If one proceeding is saved, other has to be quashed – interesting judgment of ITAT on reassessment and penalty proceedings.
ABCAUS Case Law Citation
ABCAUS 3649 (2023) (01) ITAT
This interesting judgment of the ITAT deals with one quantum-appeal filed by assessee against the order passed by Commissioner of Income-Tax (Appeals) confirming order passed by the Assessing Officer (AO) u/s 143(3) /147 of Income-tax Act, 1961 (“the act”) and one appeal and one Cross-Objection on penalty-matters u/s 271D filed respectively by the revenue and the assessee
The assessee was a limited company. In the instant case, the original assessment of assessee was completed u/s 143(3) of the Act. Subsequently, a search was conducted at the premises of another company during which an incremating document was seized which contained the details of cash-transactions done between the assessee and other company were found.
On analysis of document, the AO framed a view that the assessee (company 1) had given a loan of large amount to the other company (company 2), which has not been recorded in the books of account. Therefore, treating the same as payment made out of undisclosed income, the AO re-opened assessment u/s 147 of the Act vide notice u/s 148.
Finally, the AO completed re-opened assessment making addition towards the said loan amount on account of unexplained cash credit.
Penalty proceeding u/s 271(1)(c) was initiated separately on this issue. Further, the matter was referred to Addl. CIT for issuing notice and imposing penalty under Section 271D and Section 271E of the Act.
Against the said assessment-order, the assessee filed first-appeal to CIT(A) challenging the legality of re-assessment as well as the addition on merit. While deciding appeal, the CIT(A) upheld the legality of re-assessment. However, he deleted the addition on merit.
The CIT(A) observed that in fact the loan was given by company 2 to company 1 (the assessee) and not vice versa as stated in reasons recorded and also the loan was subsequently repaid along with the interest.
Meanwhile with reference to penalty notices issued u/s 271D and 271E, the assessee raised a legal plea that penalty u/s 271D is applicable for violation of section 269SS i.e. where the loan is taken and penalty u/s 271E is applicable for violation of section 269T i.e. where the loan is repaid. But, however, in the present case the allegation of the department was that the assessee had given the loan. Hence, neither section 271D nor section 271E was applicable qua the assessee.
However, the AO imposed the penalty u/s 271D read with section 269SS of the Act. However, CIT(A) deleted the penalty.
The Tribunal observed that authorities made an “original-conclusion” that it was the assessee who had given the loan, but at a later stage it was observed that company 2 had given loan to the assessee. The Department further agreed that the re-assessment proceedings as well penalty-proceedings u/s 271D / 271E were initiated on the basis of “original conclusion”.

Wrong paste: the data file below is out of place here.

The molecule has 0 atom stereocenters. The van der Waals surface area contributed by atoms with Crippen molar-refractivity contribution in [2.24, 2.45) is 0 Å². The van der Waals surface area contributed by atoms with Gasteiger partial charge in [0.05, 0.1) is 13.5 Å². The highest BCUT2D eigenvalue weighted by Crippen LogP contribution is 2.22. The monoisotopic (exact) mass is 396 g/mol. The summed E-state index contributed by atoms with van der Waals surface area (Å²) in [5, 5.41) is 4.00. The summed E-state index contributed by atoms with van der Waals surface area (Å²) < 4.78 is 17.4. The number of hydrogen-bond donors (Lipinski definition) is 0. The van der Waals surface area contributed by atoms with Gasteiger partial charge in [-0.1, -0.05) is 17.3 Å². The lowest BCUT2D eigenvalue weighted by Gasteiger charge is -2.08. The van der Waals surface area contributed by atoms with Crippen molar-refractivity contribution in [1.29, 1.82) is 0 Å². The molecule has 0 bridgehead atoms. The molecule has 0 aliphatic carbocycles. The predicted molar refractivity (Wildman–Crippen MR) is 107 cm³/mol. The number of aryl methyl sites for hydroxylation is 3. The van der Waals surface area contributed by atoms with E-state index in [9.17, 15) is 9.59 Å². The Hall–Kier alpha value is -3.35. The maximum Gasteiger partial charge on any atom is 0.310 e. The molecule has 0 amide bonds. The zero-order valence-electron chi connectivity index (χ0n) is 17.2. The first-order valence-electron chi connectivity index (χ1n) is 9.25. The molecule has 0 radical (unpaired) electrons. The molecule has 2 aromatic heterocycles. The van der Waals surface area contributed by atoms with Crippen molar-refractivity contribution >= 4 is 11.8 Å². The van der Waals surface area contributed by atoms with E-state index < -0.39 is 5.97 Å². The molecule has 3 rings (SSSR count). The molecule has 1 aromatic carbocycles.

The ITAT opined that the original conclusion could not be said to faulty as per understanding gained by authorities at that time, the result would be such that the order of re-assessment would be valid but the penalty-proceeding would be invalid because penalty u/s 271D / 271E are not attracted in case of “loan given”.
The Tribunal further opined that as against the above, if weightage is to be given to the “reversed-conclusion” i.e. the assessee has received the loan, the consequences would be just opposite i.e. the re-assessment proceeding would be invalid but the penalty-proceeding shall be valid.
Thus, the Tribunal observed that if one proceeding is saved, other has to be quashed.
After a mindful consideration, the Tribunal opined that the “original-conclusion” was not faulty at the time of initiating re-assessment/ passing of order of re-assessment / launching of penalty-proceedings. It was a subsequent matter that the dust was clear about the nature of transaction and “original-conclusion” was reversed.
In view of the above, the ITAT opined that it would be apt to give preference to the “original-conclusion” which has set the proceedings in motion. Since the “original-conclusion” was to the effect that the assessee had given loan, the ITAT decided the appeals/cross objections by holding the order of re-assessment to be valid for the reason that ‘loan given” was believed to be undisclosed income of assessee. The order of penalty u/s 271D and 271E was held to be invalid for the reason that “loan given” neither attracts section 271D nor section 271E.
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The judgment of the Hon’ble ITAT seems to be a diversion from the settled judicial view that when the assessment was sought to be reopened on the ground that income had escaped assessment on a certain issue, the Assessing Officer could not make an assessment or reassessment on another issue which came to his notice during the proceedings. Further Both the assessment proceedings and penalty proceedings are separate ones and could have been decided independently.
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